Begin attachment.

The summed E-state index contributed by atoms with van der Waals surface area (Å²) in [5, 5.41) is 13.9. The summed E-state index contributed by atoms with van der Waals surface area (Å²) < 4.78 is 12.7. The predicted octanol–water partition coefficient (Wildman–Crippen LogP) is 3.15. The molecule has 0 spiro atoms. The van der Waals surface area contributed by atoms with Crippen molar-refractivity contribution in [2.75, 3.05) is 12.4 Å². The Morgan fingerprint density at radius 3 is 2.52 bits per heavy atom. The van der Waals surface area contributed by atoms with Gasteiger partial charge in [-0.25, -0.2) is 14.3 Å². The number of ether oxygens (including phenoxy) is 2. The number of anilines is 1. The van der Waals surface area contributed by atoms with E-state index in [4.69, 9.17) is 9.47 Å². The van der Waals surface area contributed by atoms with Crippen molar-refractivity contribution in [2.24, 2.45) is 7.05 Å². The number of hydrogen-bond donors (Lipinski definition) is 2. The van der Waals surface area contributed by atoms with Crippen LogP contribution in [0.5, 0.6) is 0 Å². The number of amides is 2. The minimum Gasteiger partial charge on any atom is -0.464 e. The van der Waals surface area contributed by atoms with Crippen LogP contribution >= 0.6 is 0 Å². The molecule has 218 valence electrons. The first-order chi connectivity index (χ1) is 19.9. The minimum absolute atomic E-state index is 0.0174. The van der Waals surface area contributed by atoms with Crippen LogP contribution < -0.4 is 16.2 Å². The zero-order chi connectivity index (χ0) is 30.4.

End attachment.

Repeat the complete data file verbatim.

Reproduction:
The summed E-state index contributed by atoms with van der Waals surface area (Å²) in [5, 5.41) is 13.9. The summed E-state index contributed by atoms with van der Waals surface area (Å²) < 4.78 is 12.7. The predicted octanol–water partition coefficient (Wildman–Crippen LogP) is 3.15. The molecule has 0 spiro atoms. The van der Waals surface area contributed by atoms with Crippen molar-refractivity contribution in [2.75, 3.05) is 12.4 Å². The Morgan fingerprint density at radius 3 is 2.52 bits per heavy atom. The van der Waals surface area contributed by atoms with Gasteiger partial charge in [-0.25, -0.2) is 14.3 Å². The number of ether oxygens (including phenoxy) is 2. The number of anilines is 1. The van der Waals surface area contributed by atoms with E-state index in [4.69, 9.17) is 9.47 Å². The van der Waals surface area contributed by atoms with Crippen molar-refractivity contribution in [2.24, 2.45) is 7.05 Å². The number of hydrogen-bond donors (Lipinski definition) is 2. The van der Waals surface area contributed by atoms with Crippen LogP contribution in [0.5, 0.6) is 0 Å². The number of amides is 2. The minimum Gasteiger partial charge on any atom is -0.464 e. The van der Waals surface area contributed by atoms with Crippen LogP contribution >= 0.6 is 0 Å². The molecule has 218 valence electrons. The first-order chi connectivity index (χ1) is 19.9. The minimum absolute atomic E-state index is 0.0174. The van der Waals surface area contributed by atoms with Crippen LogP contribution < -0.4 is 16.2 Å². The zero-order chi connectivity index (χ0) is 30.4.